I have seen the
fastcall notation appended before many functions. Why it is used?
That notation before the function is called the "calling convention." It specifies how (at a low level) the compiler will pass input parameters to the function and retrieve its results once it's been executed.
There are many different calling conventions, the most popular being
You might think there's only one way of doing it, but in reality, there are dozens of ways you could call a function and pass variables in and out. You could place the input parameters on a stack (push, push, push to call; pop, pop, pop to read input parameters). Or perhaps you would rather stick them in registers (this is
fastcall - it tries to fit some of the input params in registers for speed).
But then what about the order? Do you push them from left to right or right to left? What about the result - there's always only one (assuming no reference parameters), so do you place the result on the stack, in a register, at a certain memory address?
Also, let's assume you're using the stack for communication - who's job is it to actually clear the stack after the function is called - the caller or the callee?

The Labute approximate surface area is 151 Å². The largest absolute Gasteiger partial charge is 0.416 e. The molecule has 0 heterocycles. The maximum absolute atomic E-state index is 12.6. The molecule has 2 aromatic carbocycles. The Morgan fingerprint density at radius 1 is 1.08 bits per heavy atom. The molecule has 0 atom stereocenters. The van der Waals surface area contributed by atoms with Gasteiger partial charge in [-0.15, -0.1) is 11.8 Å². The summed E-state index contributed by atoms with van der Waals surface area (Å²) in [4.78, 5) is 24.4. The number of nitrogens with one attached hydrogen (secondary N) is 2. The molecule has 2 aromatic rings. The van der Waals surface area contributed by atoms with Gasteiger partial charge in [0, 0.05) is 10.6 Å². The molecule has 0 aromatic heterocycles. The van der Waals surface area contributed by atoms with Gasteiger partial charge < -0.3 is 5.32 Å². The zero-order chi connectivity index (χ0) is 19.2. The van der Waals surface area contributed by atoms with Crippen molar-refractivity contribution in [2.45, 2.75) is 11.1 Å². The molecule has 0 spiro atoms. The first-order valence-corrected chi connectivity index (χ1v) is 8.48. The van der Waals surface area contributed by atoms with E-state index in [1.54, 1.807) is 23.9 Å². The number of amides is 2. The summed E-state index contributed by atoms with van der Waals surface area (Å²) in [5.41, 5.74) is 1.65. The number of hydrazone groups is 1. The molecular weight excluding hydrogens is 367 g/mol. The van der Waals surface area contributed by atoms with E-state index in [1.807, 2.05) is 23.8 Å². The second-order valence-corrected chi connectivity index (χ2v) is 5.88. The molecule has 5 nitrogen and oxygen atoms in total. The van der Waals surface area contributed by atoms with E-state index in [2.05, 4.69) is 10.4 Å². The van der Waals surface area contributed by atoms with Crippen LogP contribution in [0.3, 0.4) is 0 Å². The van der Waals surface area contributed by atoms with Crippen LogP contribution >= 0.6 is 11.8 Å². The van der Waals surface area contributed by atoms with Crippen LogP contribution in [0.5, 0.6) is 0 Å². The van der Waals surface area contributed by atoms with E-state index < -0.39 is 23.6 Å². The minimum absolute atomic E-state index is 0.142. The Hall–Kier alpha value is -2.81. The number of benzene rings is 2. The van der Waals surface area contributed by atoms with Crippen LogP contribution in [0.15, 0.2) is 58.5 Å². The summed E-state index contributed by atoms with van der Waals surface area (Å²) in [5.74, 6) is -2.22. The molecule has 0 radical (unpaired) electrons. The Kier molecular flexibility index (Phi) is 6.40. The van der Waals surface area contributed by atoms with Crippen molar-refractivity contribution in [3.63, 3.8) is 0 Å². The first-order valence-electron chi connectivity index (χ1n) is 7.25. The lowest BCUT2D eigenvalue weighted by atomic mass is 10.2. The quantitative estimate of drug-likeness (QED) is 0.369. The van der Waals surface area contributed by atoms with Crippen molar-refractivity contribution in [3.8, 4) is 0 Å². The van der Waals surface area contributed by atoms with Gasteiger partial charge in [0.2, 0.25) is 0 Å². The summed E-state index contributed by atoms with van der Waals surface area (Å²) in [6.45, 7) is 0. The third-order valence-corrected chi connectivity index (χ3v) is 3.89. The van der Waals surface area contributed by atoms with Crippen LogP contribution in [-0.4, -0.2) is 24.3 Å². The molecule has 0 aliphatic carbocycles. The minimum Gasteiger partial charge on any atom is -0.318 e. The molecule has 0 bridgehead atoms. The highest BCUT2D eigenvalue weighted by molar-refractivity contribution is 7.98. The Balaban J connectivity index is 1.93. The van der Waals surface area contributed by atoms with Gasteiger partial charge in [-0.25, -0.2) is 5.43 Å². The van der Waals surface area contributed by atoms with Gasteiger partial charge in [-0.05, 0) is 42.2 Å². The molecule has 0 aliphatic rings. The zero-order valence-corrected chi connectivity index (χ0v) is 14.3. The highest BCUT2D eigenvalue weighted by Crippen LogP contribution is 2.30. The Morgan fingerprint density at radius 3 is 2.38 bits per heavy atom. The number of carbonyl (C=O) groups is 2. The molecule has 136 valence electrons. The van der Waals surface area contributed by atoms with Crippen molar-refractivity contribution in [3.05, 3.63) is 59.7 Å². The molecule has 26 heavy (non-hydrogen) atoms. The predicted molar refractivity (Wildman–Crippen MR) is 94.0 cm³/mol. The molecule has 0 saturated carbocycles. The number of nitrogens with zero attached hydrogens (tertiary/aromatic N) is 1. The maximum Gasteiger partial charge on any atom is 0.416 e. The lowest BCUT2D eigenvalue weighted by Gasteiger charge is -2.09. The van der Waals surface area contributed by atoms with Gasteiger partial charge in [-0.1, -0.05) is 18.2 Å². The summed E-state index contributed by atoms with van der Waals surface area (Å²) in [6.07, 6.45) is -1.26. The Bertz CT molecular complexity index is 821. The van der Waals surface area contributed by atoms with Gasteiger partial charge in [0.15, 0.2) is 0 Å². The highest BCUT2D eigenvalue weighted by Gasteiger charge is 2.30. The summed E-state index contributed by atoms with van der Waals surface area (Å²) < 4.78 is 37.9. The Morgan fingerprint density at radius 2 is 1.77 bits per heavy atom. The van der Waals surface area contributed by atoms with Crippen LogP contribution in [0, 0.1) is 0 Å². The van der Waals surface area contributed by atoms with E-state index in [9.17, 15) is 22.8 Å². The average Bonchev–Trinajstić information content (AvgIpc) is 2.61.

What about backing up and then restoring the contents of (certain) CPU registers - should the caller do it, or will the callee guarantee that it'll return everything the way it was?
The most popular calling convention (by far) is
cdecl, which is the standard calling convention in both C and C++. The WIN32 API uses
stdcall, which means any code that calls the WIN32 API needs to use
stdcall for those function calls (making it another popular choice).
fastcall is a bit of an oddball - people realized for many functions with only one in/out parameter, pushing and popping from a memory-based stack is quite a bit of overhead and makes function calls a little bit heavy so the different compilers introduced (different) calling conventions that will place one or more parameters in registers before placing the rest in the stack for better performance. The problem is, not all compilers used the same rules for what goes where and who does what with
fastcall, and as a result you have to be careful when using it because you'll never know who does what. Finally, see Is fastcall really faster? for info on
fastcall performance benefits.
Something important to keep in mind: don't add or change calling conventions if you don't know exactly what you're doing, because if both the caller and the callee do not agree on the calling convention, you'll likely end up with stack corruption and a segfault. This usually happens when you have the function being called in a DLL/shared library and a program is written that depends on the DLL/SO/dylib being a certain calling convention (say,
cdecl), then the library is recompiled with a different calling convention (say,
fastcall). Now the old program can no longer communicate with the new library.
Conventions entitled fastcall have not been standardized, and have been implemented differently, depending on the compiler vendor. Typically fastcall calling conventions pass one or more arguments in registers which reduces the number of memory accesses required for the call.